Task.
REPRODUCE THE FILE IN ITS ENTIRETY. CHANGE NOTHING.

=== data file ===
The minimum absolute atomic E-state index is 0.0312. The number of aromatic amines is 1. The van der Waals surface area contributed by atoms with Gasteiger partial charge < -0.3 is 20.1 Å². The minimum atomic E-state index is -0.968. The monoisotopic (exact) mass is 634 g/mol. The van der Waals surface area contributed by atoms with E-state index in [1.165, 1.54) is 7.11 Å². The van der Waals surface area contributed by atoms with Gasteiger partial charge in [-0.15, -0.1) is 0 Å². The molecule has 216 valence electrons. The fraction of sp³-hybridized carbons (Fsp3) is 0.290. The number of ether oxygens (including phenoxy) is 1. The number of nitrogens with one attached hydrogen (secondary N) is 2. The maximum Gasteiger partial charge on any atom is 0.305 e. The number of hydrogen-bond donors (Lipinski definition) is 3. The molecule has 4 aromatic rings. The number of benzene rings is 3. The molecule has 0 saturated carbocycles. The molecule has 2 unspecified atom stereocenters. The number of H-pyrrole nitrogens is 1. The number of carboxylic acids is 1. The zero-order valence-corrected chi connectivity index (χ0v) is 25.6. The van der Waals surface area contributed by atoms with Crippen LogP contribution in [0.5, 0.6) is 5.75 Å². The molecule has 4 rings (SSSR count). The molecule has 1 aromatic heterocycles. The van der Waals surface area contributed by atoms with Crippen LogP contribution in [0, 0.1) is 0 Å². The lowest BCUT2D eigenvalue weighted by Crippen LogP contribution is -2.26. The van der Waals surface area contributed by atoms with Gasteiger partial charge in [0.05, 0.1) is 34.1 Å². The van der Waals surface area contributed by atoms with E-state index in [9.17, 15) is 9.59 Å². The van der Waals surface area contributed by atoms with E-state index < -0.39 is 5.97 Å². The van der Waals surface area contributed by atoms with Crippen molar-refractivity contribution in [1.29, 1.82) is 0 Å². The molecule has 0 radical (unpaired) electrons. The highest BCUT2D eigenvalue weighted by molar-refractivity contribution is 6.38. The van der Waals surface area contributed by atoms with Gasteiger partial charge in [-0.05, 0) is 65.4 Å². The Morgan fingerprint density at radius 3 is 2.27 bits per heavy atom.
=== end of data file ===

The minimum absolute atomic E-state index is 0.0312. The number of aromatic amines is 1. The van der Waals surface area contributed by atoms with Gasteiger partial charge < -0.3 is 20.1 Å². The minimum atomic E-state index is -0.968. The monoisotopic (exact) mass is 634 g/mol. The van der Waals surface area contributed by atoms with E-state index in [1.165, 1.54) is 7.11 Å². The van der Waals surface area contributed by atoms with Gasteiger partial charge in [-0.15, -0.1) is 0 Å². The molecule has 216 valence electrons. The fraction of sp³-hybridized carbons (Fsp3) is 0.290. The number of ether oxygens (including phenoxy) is 1. The number of nitrogens with one attached hydrogen (secondary N) is 2. The maximum Gasteiger partial charge on any atom is 0.305 e. The number of hydrogen-bond donors (Lipinski definition) is 3. The molecule has 4 aromatic rings. The number of benzene rings is 3. The molecule has 0 saturated carbocycles. The molecule has 2 unspecified atom stereocenters. The number of H-pyrrole nitrogens is 1. The number of carboxylic acids is 1. The zero-order valence-corrected chi connectivity index (χ0v) is 25.6. The van der Waals surface area contributed by atoms with Crippen LogP contribution in [0.5, 0.6) is 5.75 Å². The molecule has 4 rings (SSSR count). The molecule has 1 aromatic heterocycles. The van der Waals surface area contributed by atoms with Crippen LogP contribution in [0, 0.1) is 0 Å². The lowest BCUT2D eigenvalue weighted by Crippen LogP contribution is -2.26. The van der Waals surface area contributed by atoms with Gasteiger partial charge in [0.05, 0.1) is 34.1 Å². The van der Waals surface area contributed by atoms with E-state index in [9.17, 15) is 9.59 Å². The van der Waals surface area contributed by atoms with E-state index < -0.39 is 5.97 Å². The van der Waals surface area contributed by atoms with Crippen molar-refractivity contribution in [1.29, 1.82) is 0 Å². The molecule has 0 radical (unpaired) electrons. The highest BCUT2D eigenvalue weighted by molar-refractivity contribution is 6.38. The van der Waals surface area contributed by atoms with Gasteiger partial charge in [-0.05, 0) is 65.4 Å². The Morgan fingerprint density at radius 3 is 2.27 bits per heavy atom.